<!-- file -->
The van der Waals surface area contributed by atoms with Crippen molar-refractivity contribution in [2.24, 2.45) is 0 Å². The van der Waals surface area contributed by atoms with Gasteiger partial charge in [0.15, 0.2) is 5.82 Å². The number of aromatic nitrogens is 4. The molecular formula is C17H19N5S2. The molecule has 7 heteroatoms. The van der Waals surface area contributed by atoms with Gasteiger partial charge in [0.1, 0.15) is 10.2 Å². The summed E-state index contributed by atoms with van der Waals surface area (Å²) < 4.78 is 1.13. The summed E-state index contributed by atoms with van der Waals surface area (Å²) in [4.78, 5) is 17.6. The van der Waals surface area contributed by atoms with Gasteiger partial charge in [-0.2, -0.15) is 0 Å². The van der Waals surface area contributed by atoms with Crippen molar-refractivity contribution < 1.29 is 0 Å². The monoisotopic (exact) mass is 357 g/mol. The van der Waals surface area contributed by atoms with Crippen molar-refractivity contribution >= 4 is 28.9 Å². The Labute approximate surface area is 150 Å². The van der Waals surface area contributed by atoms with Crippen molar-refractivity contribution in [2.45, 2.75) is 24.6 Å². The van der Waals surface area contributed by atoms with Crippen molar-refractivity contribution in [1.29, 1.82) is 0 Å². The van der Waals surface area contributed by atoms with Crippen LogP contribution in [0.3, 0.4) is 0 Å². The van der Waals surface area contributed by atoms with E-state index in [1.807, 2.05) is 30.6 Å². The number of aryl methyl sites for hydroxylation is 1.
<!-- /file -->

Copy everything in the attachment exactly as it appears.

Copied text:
The van der Waals surface area contributed by atoms with Crippen molar-refractivity contribution in [2.24, 2.45) is 0 Å². The van der Waals surface area contributed by atoms with Gasteiger partial charge in [0.15, 0.2) is 5.82 Å². The number of aromatic nitrogens is 4. The molecular formula is C17H19N5S2. The molecule has 7 heteroatoms. The van der Waals surface area contributed by atoms with Gasteiger partial charge in [0.1, 0.15) is 10.2 Å². The summed E-state index contributed by atoms with van der Waals surface area (Å²) < 4.78 is 1.13. The summed E-state index contributed by atoms with van der Waals surface area (Å²) in [4.78, 5) is 17.6. The van der Waals surface area contributed by atoms with Gasteiger partial charge in [-0.2, -0.15) is 0 Å². The van der Waals surface area contributed by atoms with Crippen molar-refractivity contribution < 1.29 is 0 Å². The monoisotopic (exact) mass is 357 g/mol. The van der Waals surface area contributed by atoms with Crippen molar-refractivity contribution >= 4 is 28.9 Å². The Labute approximate surface area is 150 Å². The van der Waals surface area contributed by atoms with Crippen molar-refractivity contribution in [2.45, 2.75) is 24.6 Å². The van der Waals surface area contributed by atoms with Crippen molar-refractivity contribution in [1.29, 1.82) is 0 Å². The van der Waals surface area contributed by atoms with Crippen LogP contribution in [0.3, 0.4) is 0 Å². The van der Waals surface area contributed by atoms with E-state index in [1.807, 2.05) is 30.6 Å². The number of aryl methyl sites for hydroxylation is 1.